Extended Audio Sample

Download The Worst Journey in the World Audiobook

Extended Audio Sample The Worst Journey in the World Audiobook, by Apsley Cherry-Garrard Click for printable size audiobook cover
4.33 out of 54.33 out of 54.33 out of 54.33 out of 54.33 out of 5 4.33 (24 ratings) (rate this audio book) Author: Apsley Cherry-Garrard Narrator: Simon Vance Publisher: Craig Black Format: Unabridged Audiobook Delivery: Instant Download Audio Length: Release Date: January 2006 ISBN: 9781455179862
Regular Price: $31.95 Add to Cart
— or —
FlexPass™ Price: $15.95$5.95$5.95 for new members!
Add to Cart learn more )

This gripping story of courage and achievement is an account of Robert Falcon Scott’s last fateful expedition to the Antarctic, as told by surviving expedition member Apsley Cherry-Garrard. Cherry-Garrard tells of the journey from England to South Africa and southward to the ice floes, where began the unforgettable polar journey across a forbidding and inhospitable region. On November 12, 1912, in arctic temperatures, Cherry-Garrard, in a search party, found the bodies of Scott and his companions, along with their poignant last notebook entries, some of them recorded in this work.

Among Cherry-Garrard’s friends and admirers were John Galsworthy, H.G. Wells, Arnold Bennett, and Bernard Shaw. His background in the arts and humanities makes The Worst Journey in the World stand out as a literary accomplishment as well as a classic in the annals of exploration.

Download and start listening now!

BK_BLAK_000699

Quotes & Awards

  • “A masterpiece…It is about courage, misery, starvation, heroism, exploration, discovery, and friendship. It vividly illustrates the demands of science and the rigours of travel. It is a record of the coldest darkest days that can be found on our planet. It is written beautifully…with a subtle artistry.”

    Paul Theroux, New York Times bestselling author

  • “A great book of Antarctic exploration.”

    New York Times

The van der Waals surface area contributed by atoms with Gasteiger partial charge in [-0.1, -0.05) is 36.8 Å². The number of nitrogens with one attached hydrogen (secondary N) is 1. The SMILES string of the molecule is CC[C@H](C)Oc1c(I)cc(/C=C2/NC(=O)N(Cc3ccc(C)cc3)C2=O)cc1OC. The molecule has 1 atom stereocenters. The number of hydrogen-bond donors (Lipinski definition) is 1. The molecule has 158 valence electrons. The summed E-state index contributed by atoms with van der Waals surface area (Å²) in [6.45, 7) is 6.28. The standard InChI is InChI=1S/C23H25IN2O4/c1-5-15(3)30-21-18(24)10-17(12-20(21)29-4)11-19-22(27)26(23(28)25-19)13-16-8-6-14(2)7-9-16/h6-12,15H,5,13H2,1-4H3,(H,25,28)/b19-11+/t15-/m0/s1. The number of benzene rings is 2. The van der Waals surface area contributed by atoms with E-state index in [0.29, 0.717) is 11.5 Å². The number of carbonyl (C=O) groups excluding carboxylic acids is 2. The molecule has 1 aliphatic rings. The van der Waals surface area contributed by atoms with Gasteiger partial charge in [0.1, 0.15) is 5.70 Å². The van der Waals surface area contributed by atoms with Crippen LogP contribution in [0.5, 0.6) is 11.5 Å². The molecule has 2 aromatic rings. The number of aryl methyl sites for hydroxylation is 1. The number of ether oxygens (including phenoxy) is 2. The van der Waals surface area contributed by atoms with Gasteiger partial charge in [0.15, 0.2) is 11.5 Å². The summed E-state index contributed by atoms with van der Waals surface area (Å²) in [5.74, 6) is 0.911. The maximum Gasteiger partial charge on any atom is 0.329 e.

• The Worst Journey in the World is to travel writing what War and Peace is to the novel…a masterpiece.”

    New York Review of Books

  • “This account of Scott’s last expedition to the South Pole is a true epic of adventure.”

    Times (London)

  • “Harrowing…a gripping account of an expedition gone disastrously wrong…Cherry-Garrard’s account is filled with details of scientific discovery and anecdotes of human resilience in a harsh environment.”

    Amazon.com, editorial review

  • “[Simon Vance] picks up on Cherry-Garrard’s dry sense of humor, stiff-upper-lip approach to adversity, and appreciation for nature.”

    Audiofile

Listener Opinions

  • 4 out of 54 out of 54 out of 54 out of 54 out of 5 Adam | 2/6/2014

    " As epic a read as the adventure itself. I had thought it would be an adventure novel. Instead, I found myself in an extraordinarily throrough historical recounting using varied interwoven primary sources thrown together by one of the survivors of Scott's Last Expedition to the South Pole. Having myself been in crazy winter conditions mountaineering in Alaska, it was neat to be able to really picture what they were going through. Then I remembered the fabrics and materials available in 1911, and I realize I have no idea what they went through. The recountings involve huge amounts of specific vocabulary around sailing, mountaineering, and locations, so having the internet close by helps too. "

  • 4 out of 54 out of 54 out of 54 out of 54 out of 5 Matt | 2/5/2014

    " Fascinating story of a journey in Antarctica 100 years ago. Not a short book, but some really captivating experiences and the author (who was part of the expedition) makes excellent use of his own and other members' diaries to paint the picture. Couldn't believe myself thinking that -10 sounded like a warm temperature. Has changed my perspective on what "cold" really means! "

  • 5 out of 55 out of 55 out of 55 out of 55 out of 5 Sam Tonge | 1/26/2014

    " its a marvelous read! "

  • 5 out of 55 out of 55 out of 55 out of 55 out of 5 Victoria | 1/24/2014

    " I read this over and over as a teenager. Fascinated and horrified at the same time. The author brings the trek and players to life without inserting too much personal ego. A wonderful account of a most challenging experience. "

  • 5 out of 55 out of 55 out of 55 out of 55 out of 5 Tom Stallard | 1/18/2014

    " This is, quite simply, my desert island book. No other book encapsulates the message of hope in amoungst utter futility quite as perfectly as this. Describing the adventures of the Scott expedition, for all its joy and folly, based on the jaded observations of a man who went filled with hope and expectation and looks back at an older, more cynical age. As a travel diary, it has no comparison: this truly was a journey into the heart of darkness. While the famous Scott expedition to the pole is covered in detail, this is not the eponymous worst journey. That journey, taken by Cherry-Gerrard and two other who were later to die on the pole attempt, was months of crawling in utter darkness, all in the name of science. That one chapter is my favourite piece of writing of all time. It covers all emotions from the depths of despair to the awakenings of lost hope. It is, quite simply, utterly stunning to read. "